Thu, Apr 7, 2016, 5:00 pm
190 WALLACE HALL
Restricted to Students, Faculty, Staff, and Postdocs only
A light dinner will be served. Please RSVP Here: http://goo.gl/forms/MOHSG4vm5K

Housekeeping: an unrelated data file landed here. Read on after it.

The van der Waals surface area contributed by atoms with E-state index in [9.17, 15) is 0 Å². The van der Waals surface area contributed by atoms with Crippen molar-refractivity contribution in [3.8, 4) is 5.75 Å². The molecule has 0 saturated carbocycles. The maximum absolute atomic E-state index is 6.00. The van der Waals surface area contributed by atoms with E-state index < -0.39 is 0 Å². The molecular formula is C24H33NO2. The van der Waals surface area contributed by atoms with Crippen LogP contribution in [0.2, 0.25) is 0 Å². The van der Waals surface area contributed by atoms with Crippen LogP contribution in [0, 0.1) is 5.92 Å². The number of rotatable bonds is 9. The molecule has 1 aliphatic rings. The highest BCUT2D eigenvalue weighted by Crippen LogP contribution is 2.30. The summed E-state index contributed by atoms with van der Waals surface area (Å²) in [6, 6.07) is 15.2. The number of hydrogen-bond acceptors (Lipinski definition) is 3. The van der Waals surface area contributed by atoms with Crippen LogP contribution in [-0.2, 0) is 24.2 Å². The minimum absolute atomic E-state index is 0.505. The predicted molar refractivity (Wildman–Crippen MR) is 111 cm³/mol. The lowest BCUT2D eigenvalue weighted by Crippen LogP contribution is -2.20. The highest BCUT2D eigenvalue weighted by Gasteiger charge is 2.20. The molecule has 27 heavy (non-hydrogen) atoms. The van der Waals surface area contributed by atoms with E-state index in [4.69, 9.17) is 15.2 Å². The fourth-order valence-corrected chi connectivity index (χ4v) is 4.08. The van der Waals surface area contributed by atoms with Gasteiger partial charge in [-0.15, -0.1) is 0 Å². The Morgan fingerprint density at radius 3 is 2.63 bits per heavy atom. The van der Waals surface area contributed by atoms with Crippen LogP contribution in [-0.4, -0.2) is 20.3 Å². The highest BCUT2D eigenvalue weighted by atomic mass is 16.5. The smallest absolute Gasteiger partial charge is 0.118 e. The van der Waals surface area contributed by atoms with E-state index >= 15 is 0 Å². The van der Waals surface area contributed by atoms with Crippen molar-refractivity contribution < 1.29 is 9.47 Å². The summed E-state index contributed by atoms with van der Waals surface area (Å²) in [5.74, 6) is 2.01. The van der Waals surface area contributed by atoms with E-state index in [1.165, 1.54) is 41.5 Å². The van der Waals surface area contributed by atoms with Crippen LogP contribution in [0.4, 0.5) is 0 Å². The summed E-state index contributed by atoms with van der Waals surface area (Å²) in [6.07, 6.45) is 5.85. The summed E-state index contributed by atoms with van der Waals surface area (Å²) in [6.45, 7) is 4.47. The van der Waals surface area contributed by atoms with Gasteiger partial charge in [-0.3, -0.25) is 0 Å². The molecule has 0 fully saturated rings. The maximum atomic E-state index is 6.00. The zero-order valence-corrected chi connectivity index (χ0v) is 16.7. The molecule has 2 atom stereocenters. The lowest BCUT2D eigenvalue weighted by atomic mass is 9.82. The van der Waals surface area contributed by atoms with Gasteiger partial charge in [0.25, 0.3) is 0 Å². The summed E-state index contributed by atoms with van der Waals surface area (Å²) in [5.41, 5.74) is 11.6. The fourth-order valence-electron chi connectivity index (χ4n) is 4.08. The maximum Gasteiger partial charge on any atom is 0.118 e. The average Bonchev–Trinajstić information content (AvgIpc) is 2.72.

To what extent can Chinese provinces act counter to the interests or preferences of the central government? Most analyses of Chinese foreign and security policies treat China as a unitary actor, assuming a cohesive grand strategy articulated by Beijing. Current research on the role of subnational actors has focused on how they shape Beijing’s domestic and economic policies, largely assuming that foreign security policy is controlled by the center. I challenge this conventional wisdom, showing how provinces can affect the formulation and implementation of Chinese foreign security policy. Using Hainan and Yunnan as case studies, I identify three main modes of provincial influence – pioneering, resisting, and opportunism – and illustrate these dynamics with examples of different provincial policies. This provides a more nuanced argument than is commonly found in international relations for the motivations behind evolving and increasingly activist Chinese foreign policy. It also has important policy implications for understanding and responding to Chinese behavior, not least in the South China Sea. In addition, I present a mixed-methods research design for expanding the study to other border provinces and examining how different variables affect the degree of provincial influence over time.